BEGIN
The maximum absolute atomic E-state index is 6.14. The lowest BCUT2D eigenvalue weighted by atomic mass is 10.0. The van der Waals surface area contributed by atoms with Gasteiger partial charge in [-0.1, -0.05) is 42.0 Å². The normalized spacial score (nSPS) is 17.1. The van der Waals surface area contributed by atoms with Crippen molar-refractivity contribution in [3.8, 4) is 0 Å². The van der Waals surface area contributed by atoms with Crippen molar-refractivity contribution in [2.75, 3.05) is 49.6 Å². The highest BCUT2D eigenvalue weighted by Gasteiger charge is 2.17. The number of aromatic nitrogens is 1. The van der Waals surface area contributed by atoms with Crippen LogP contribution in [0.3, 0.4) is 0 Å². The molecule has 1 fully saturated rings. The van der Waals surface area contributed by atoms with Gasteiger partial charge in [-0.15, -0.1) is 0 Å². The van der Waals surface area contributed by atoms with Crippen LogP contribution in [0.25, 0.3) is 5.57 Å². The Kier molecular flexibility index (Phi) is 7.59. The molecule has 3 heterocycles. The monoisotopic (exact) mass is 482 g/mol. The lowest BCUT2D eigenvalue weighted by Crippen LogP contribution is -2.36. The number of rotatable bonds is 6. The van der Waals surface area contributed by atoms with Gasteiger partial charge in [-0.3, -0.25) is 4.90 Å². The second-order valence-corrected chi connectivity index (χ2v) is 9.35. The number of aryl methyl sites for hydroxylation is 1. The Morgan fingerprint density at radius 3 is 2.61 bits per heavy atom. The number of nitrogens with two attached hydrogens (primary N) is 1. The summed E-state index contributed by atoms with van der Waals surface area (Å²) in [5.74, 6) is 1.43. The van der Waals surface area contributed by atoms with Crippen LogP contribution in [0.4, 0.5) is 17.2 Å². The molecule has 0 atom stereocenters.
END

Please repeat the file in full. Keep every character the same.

The maximum absolute atomic E-state index is 6.14. The lowest BCUT2D eigenvalue weighted by atomic mass is 10.0. The van der Waals surface area contributed by atoms with Gasteiger partial charge in [-0.1, -0.05) is 42.0 Å². The normalized spacial score (nSPS) is 17.1. The van der Waals surface area contributed by atoms with Crippen molar-refractivity contribution in [3.8, 4) is 0 Å². The van der Waals surface area contributed by atoms with Crippen molar-refractivity contribution in [2.75, 3.05) is 49.6 Å². The highest BCUT2D eigenvalue weighted by Gasteiger charge is 2.17. The number of aromatic nitrogens is 1. The van der Waals surface area contributed by atoms with Crippen LogP contribution in [0.3, 0.4) is 0 Å². The molecule has 1 fully saturated rings. The van der Waals surface area contributed by atoms with Gasteiger partial charge in [-0.15, -0.1) is 0 Å². The van der Waals surface area contributed by atoms with Crippen LogP contribution in [0.25, 0.3) is 5.57 Å². The Kier molecular flexibility index (Phi) is 7.59. The molecule has 3 heterocycles. The monoisotopic (exact) mass is 482 g/mol. The lowest BCUT2D eigenvalue weighted by Crippen LogP contribution is -2.36. The number of rotatable bonds is 6. The van der Waals surface area contributed by atoms with Gasteiger partial charge in [-0.3, -0.25) is 4.90 Å². The second-order valence-corrected chi connectivity index (χ2v) is 9.35. The number of aryl methyl sites for hydroxylation is 1. The Morgan fingerprint density at radius 3 is 2.61 bits per heavy atom. The number of nitrogens with two attached hydrogens (primary N) is 1. The summed E-state index contributed by atoms with van der Waals surface area (Å²) in [5.74, 6) is 1.43. The van der Waals surface area contributed by atoms with Crippen LogP contribution in [0.4, 0.5) is 17.2 Å². The molecule has 0 atom stereocenters.